Holiday Entertaining Guide: Spring & Summer Edition

Grocers and brands offer a host of solutions for celebrations that draw shoppers
Lynn Petrak, Progressive Grocer
Easter Brunch
To appeal to consumers planning to celebrate spring holidays with varying degrees of budgets, grocers offer a range of meal solutions and catering options.

There’s pretty much an observance for everything these days — like National Melba Toast Day (March 23) and National Crayon Day (March 31) — but retailers do have several key opportunities to lift sales for popular upcoming holidays.

Following a busy February in which the Super Bowl, Mardi Gras, Ash Wednesday and Valentine’s Day took place in rapid succession, grocers are redirecting their assortments and promotions for spring and early-summer holidays that involve at-home entertaining. Looking ahead, plans are already in motion for the peak holiday season in the fourth quarter.

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Party On

To be sure, U.S. consumers like special occasions. According to the “2024 Holiday Intentions” study from Chicago-based data and tech company Numerator, nearly all consumers said that they’ll buy something for holiday celebrations. Nine in 10 shoppers said that they’ll make a purchase related to a given holiday, and a third expected to spend between $50 and $100 per holiday throughout the year. 

Numerator’s data also affirmed that supermarkets are top shopping destinations for holidays. As for what consumers are buying when they’re in stores or online, the insights company found that food is the most popular item that shoppers intended to purchase for 10 of the 14 major holidays, followed by alcohol.

While they’re spending on food, drink and other supplies for holiday celebrations, shoppers remain mindful of elevated prices, even as inflation has declined from its 2022 peak. “Beyond inflation, 2023 was a difficult year for consumers,” observes Mike Scavuzzo, sales director, emerging brands at Numerator. “The end of SNAP benefits and the return of student loan payments put even more pressure on consumer spending that will likely carry into 2024.”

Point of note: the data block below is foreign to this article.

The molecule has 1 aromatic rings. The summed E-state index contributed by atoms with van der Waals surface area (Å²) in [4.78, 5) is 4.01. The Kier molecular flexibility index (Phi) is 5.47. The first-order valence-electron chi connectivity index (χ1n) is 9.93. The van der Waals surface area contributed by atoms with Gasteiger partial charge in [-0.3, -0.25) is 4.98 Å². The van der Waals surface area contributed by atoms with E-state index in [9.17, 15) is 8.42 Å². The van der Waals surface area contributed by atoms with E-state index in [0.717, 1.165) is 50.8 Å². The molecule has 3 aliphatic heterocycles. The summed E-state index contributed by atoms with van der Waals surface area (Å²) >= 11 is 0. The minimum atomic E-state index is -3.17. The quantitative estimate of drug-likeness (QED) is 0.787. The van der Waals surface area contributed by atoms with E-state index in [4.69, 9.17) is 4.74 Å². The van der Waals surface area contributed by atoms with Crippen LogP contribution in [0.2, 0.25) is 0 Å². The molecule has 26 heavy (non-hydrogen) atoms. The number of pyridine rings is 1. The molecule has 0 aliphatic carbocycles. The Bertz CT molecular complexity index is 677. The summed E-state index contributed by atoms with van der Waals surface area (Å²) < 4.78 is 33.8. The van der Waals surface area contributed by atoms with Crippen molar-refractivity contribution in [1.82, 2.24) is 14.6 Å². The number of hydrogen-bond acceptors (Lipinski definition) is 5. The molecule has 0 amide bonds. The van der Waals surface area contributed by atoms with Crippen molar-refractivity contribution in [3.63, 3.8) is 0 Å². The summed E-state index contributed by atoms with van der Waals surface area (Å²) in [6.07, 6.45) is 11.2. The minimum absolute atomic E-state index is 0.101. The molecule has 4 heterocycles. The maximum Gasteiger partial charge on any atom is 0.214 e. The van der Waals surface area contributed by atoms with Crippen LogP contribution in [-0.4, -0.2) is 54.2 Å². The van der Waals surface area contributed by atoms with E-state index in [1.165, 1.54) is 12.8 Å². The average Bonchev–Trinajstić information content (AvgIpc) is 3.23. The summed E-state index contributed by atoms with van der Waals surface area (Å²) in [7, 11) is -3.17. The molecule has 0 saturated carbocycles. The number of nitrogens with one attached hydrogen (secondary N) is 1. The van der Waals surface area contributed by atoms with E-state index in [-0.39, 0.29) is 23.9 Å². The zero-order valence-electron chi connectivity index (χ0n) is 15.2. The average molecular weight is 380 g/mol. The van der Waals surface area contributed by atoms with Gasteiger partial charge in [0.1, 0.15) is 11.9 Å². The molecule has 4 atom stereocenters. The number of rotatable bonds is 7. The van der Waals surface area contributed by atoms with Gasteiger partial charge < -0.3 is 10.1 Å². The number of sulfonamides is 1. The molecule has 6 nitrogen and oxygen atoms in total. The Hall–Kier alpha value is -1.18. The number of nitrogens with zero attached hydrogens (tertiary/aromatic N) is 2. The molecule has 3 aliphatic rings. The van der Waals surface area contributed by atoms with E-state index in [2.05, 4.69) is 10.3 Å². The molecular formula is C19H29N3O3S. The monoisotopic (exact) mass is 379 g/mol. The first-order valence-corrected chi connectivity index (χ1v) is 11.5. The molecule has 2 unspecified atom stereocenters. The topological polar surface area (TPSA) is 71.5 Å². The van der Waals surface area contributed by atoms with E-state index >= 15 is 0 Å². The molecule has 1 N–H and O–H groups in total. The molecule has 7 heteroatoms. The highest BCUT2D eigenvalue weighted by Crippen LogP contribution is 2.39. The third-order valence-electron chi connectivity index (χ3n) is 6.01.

Mike Kostyo, VP at Chicago-based food industry consulting firm Menu Matters, agrees that the industry isn’t out of the woods yet when it comes to price-related mindsets and behaviors, even among consumers keen on celebrating. “Inflation and high prices are absolutely still weighing on consumers’ minds ahead of big holidays and entertaining occasions,” affirms Kostyo. “As we were heading into this year, well over half of consumers said they had experienced sticker shock from a food purchase in the past year, and grocery prices continue to stay stubbornly high, so there’s hasn’t been much relief.” 

There are many ways for grocers and brands to connect with shoppers balancing price consciousness with an enthusiasm for entertaining. “Where we see favorability for consumers will be through increased frequency and depth of promotions to drive unit volume, which has been soft over the past 12 months,” says Scavuzzo, adding, “Retailers and brands that partner to prioritize affordability will win with consumers during the 2024 holiday season.”

St Pierre Groupe
To appeal to shoppers who want to celebrate conveniently, grocers can promote heat-and-eat offerings like brioche waffles from St Pierre Groupe.

Spring Ahead

The top spring holidays kick off in March with St. Patrick’s Day as grocers promote Irish meal staples like corned beef, fresh cabbage, potatoes and soda bread, along with adult beverages like beer and Irish whiskey. It may be a smaller holiday, mainly observed in areas with big Irish populations like New York City, Boston and Chicago, but March 17 still brings retailers some luck: According to the Washington, D.C.-based National Retail Federation (NRF), more consumers than ever celebrated St. Paddy’s Day in 2023, spending an average of $43.84.

Next up on the major spring holiday list are historically religious observances that bring shoppers to grocery stores as they get ready to entertain family and friends. Easter, set for March 31 this year, remains a major retail occasion, while Passover, starting on April 23, is a food-centric observance. The celebration of Eid al-Fitr, marking the end of the holy month of Ramadan, is a festive occasion that involves meals at home, too, along with sweets that are popular after a period of fasting. 

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In a recent webinar on spring 2024 trends Jaclyn Marks, a “trendologist” at Chicago-based Datassential, said that those holidays are important for grocers. “Among consumers who celebrate Easter and Passover, 85% celebrate with meals at home,” she noted.